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Culture Shock

RECAP: TORRES & Palehound @ The Bishop

On Jan. 17, music fans from all over the Bloomington-area gathered eagerly at the Bishop, awaiting Palehound and TORRES.

Up first, Palehound’s front woman, Ellen Kempner, stood proudly on the stage with her guitar and righteous Adidas sweatpants. Almost like a calming feeling, the sweatpants grounded the band. Artists are no different from you or I, no lesser no better, exactly the effect Kempner and the band aimed for.

She started the Palehound set off with “Drooler”; the sweet ballad set the discourse for the night of ballads interrupted by up-beat (at times chaotic) tunes. Crowd-favorite “Molly,” the title track off their most recent album Dry Food, has a lot of momentum built into its structure, the bass jumps around the track making it almost irresistible for the listener to stand still, and the drums breakdown into a Latin style beat. When the band finished the track the energy reverberated off the audience to the same tune of Kempner’s guitar: abundant and clear.

As Palehound continued their set, Kempner shared a story about the last time they were in Bloomington (this past November). She explained how they bunked at their mother’s friend Gary’s house and each member got their own room. The punchline of her story was she stayed in Gary’s daughter’s room, she had moved out awhile ago, but had left up a framed photo of her high school lover on the ceiling (with a rose attached none the less).

Proceeding the story, the band played my favorite track of theirs; “Cinnamon” is a groove guitar-heavy song with a wicked halftime part in the middle. Kempner then moved to another ballad, packed with even more emotion than the others. She played “Dixie”: a clean guitar song mainly comprised of arpeggios. Kempner invites the audience into her personal life as she repeats “To stare and gag into a dixie cup….to stare and gag into a dixie...CUP.” Coughing loudly on the last “cup”, Kempner emphasizes to the audience the studio version was not a mistake, but intentional. The cough not only adds character to the song, but also color to the show. Palehoud finished off the night with a roaring "Seekonk" off Dry Food.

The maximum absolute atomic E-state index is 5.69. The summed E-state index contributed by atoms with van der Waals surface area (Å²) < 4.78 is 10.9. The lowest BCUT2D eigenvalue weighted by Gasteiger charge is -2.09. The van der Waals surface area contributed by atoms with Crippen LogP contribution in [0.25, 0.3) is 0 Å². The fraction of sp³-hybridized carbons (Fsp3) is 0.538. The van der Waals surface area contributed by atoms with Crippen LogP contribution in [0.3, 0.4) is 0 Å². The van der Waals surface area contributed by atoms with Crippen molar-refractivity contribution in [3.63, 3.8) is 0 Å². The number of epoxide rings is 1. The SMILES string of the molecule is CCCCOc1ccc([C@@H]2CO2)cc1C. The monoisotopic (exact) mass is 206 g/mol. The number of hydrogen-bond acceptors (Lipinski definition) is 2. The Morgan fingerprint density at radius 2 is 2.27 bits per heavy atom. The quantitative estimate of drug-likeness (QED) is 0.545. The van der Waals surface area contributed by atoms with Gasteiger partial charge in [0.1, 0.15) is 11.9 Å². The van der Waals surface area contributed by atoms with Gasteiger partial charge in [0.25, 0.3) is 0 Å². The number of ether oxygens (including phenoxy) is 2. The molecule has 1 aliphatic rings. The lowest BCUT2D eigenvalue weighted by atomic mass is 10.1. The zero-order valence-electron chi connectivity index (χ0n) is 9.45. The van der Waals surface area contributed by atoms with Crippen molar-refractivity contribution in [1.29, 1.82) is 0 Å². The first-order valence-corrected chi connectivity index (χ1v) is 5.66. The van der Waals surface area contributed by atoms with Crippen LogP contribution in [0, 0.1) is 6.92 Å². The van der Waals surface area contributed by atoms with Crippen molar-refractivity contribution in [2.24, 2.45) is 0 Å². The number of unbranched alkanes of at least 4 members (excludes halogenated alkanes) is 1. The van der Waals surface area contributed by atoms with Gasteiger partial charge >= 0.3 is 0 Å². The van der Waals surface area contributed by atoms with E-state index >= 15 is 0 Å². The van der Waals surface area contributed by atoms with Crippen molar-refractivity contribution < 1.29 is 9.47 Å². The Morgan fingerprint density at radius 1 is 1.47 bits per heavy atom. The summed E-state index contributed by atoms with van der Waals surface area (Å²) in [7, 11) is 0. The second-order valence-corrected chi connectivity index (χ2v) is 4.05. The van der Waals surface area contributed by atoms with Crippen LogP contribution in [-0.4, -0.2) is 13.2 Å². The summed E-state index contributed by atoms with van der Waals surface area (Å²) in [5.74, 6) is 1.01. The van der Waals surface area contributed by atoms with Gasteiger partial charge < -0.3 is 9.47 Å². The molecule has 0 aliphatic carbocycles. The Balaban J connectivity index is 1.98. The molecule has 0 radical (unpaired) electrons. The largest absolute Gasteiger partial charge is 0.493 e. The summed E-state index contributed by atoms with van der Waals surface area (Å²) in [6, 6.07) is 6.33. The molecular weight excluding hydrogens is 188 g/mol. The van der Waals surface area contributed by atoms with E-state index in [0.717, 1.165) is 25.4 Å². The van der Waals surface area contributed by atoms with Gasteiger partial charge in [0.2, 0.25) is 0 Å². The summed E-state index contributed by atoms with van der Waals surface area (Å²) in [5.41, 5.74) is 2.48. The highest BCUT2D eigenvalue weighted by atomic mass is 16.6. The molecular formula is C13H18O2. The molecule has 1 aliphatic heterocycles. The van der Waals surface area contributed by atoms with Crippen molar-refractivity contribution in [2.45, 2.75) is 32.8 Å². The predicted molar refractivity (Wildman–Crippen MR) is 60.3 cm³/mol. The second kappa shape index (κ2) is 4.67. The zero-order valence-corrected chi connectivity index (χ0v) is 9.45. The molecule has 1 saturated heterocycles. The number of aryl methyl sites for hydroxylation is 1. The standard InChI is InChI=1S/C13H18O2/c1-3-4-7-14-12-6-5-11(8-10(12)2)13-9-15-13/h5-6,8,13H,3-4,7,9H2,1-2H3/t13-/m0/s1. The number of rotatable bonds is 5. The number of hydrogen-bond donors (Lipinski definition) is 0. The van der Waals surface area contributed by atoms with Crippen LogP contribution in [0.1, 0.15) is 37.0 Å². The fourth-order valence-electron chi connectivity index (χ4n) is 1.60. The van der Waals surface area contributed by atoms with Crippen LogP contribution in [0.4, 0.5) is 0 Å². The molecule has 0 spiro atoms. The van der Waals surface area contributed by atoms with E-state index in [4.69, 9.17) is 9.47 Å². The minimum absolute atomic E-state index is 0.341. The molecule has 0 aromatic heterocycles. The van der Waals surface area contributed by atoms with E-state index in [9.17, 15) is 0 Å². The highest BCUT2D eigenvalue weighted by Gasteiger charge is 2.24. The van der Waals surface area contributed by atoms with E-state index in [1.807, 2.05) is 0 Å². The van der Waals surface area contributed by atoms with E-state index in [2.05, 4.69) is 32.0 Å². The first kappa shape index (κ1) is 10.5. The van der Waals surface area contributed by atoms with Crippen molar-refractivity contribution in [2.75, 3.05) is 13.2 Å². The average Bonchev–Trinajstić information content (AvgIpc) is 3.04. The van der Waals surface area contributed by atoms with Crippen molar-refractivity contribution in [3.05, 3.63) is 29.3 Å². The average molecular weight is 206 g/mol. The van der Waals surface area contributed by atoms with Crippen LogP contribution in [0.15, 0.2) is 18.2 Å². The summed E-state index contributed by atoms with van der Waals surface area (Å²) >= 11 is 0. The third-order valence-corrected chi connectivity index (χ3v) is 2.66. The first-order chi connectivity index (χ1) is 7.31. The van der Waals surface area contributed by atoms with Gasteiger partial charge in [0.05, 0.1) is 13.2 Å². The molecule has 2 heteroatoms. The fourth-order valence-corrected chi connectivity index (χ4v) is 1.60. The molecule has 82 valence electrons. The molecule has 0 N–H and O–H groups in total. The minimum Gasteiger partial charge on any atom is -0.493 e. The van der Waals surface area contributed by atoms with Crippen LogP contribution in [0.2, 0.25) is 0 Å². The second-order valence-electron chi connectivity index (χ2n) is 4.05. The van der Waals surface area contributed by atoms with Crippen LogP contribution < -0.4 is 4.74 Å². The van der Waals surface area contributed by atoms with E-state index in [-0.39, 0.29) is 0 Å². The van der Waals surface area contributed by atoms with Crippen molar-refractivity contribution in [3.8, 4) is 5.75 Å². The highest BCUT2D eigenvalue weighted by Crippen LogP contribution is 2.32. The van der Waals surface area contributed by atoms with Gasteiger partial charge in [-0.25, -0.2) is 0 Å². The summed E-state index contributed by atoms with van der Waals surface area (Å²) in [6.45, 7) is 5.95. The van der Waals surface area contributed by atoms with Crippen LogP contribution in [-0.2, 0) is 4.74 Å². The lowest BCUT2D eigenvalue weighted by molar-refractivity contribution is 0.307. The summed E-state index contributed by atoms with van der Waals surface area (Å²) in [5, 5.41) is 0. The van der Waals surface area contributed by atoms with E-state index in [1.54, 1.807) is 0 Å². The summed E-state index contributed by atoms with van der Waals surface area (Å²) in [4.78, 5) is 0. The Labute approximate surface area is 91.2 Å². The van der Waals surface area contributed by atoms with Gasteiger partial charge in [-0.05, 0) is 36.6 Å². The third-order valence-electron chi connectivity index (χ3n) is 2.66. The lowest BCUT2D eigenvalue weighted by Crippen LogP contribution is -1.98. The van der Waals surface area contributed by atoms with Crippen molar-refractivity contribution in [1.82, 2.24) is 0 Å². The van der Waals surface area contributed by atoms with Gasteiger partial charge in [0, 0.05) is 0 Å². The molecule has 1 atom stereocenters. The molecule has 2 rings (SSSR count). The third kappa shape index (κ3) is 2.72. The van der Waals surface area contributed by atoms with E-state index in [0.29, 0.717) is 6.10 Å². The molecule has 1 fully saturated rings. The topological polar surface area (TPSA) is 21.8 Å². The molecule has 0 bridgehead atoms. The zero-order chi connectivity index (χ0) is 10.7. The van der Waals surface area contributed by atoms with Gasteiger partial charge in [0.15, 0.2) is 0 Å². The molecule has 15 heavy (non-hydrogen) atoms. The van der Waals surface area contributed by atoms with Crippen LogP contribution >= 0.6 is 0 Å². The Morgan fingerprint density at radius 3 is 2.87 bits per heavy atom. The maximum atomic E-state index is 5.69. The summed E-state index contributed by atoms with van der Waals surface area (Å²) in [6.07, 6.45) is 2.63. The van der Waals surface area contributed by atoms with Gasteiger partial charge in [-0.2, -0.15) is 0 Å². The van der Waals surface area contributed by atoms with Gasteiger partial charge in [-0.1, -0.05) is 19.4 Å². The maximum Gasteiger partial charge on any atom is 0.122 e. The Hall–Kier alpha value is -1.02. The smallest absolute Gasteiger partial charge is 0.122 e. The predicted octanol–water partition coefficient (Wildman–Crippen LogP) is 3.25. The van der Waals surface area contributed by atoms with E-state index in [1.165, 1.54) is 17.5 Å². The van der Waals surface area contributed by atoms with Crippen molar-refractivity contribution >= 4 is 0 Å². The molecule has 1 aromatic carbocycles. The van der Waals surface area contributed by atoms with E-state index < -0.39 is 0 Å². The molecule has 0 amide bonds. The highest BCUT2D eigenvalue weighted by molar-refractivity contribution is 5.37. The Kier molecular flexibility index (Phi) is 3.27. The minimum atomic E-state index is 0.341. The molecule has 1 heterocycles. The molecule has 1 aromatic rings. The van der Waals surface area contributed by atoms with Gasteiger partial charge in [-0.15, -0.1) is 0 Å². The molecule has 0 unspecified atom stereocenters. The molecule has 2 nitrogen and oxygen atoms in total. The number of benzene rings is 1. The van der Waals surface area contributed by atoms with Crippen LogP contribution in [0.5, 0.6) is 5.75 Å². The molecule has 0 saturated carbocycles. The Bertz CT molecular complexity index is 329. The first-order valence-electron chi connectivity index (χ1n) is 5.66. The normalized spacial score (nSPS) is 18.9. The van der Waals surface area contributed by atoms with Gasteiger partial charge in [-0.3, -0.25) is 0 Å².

Raw. Encompassing. Honest. Words don’t describe or do justice for TORRES’ show Sunday night, but there’s at least a stab at it. The four musicians calmly stepped onto the stage; clad in black jumpsuits and black combat boots void of all but the slightest touch of personality in guitarist Cameron’s Black Flag patch and drummer Dominic’s oriental looking patch. The universal appearance coupled with the lack of a personal self attitude led the unsuspecting fan to believe a St. Vincent-esque show, robotic and prearranged, was about to unfold.

Quiet the opposite occurred, Mackenzie Scott operated with spastic, mechanically coordinated movements that remained to the root completely human. Her smile, innocent and pure before she beckoned the crowd to please stay and meet with her after because she wanted to say hello, let all in attendance know she was the human behind the lyrics. Scott’s often dead eye thousand-yard stare into the abyss of the room contradicted her smile, but exemplified themes of TORRES recent album Sprinter perfectly. The personal distance in songs like “Son, You Are No Island” juxtaposed to the openness of “New Skin”.

Scott wasn’t the only musician making TORRES despite her triumphant proclamation “Tonight I come to you for the first time as TORRES” right before “Harshest Light” at the end of the set. Yes, it was her lyrics and guitar riffs predominately, but all the members augmented the other’s sound creating the embodying atmosphere of the night. At times it was difficult to discern who exactly played which overtones or what piece of equipment built each distortion. The atmosphere sounded calculated down to the rattle of the snare drum generated from the power of Scott’s amp.

“Mother Earth, Father God” opened the set with Scott’s voice bellowing alone into the room, setting a solemn tone, silencing the crowd. TORRES moved straight into a different rendition of “New Skin” with flourishes of Scott’s guitar backed by Dominic’s combined electronic and actual kit beats. Synth/ keyboard/ bass all played by keyboardist Erin’s fingers created a surreal atmosphere when paired with Cameron’s distorted guitar stylings provided by the pedal board with almost a dozen pedals at his feet and the four or five electronic outputs on his propped up guitar case.

The constant mix between despairing expressive lyrical tracks and energetic angrier songs kept the crowd silenced almost the entire show, aside from applause. The contrast again manifested themes of internal conflict on the album, but made the strife concrete through Scott’s actual persona. Upon ending with “Harshest Light” the lines “it was all in my mind” somehow rang fleetingly tangible as soon as the music stopped.


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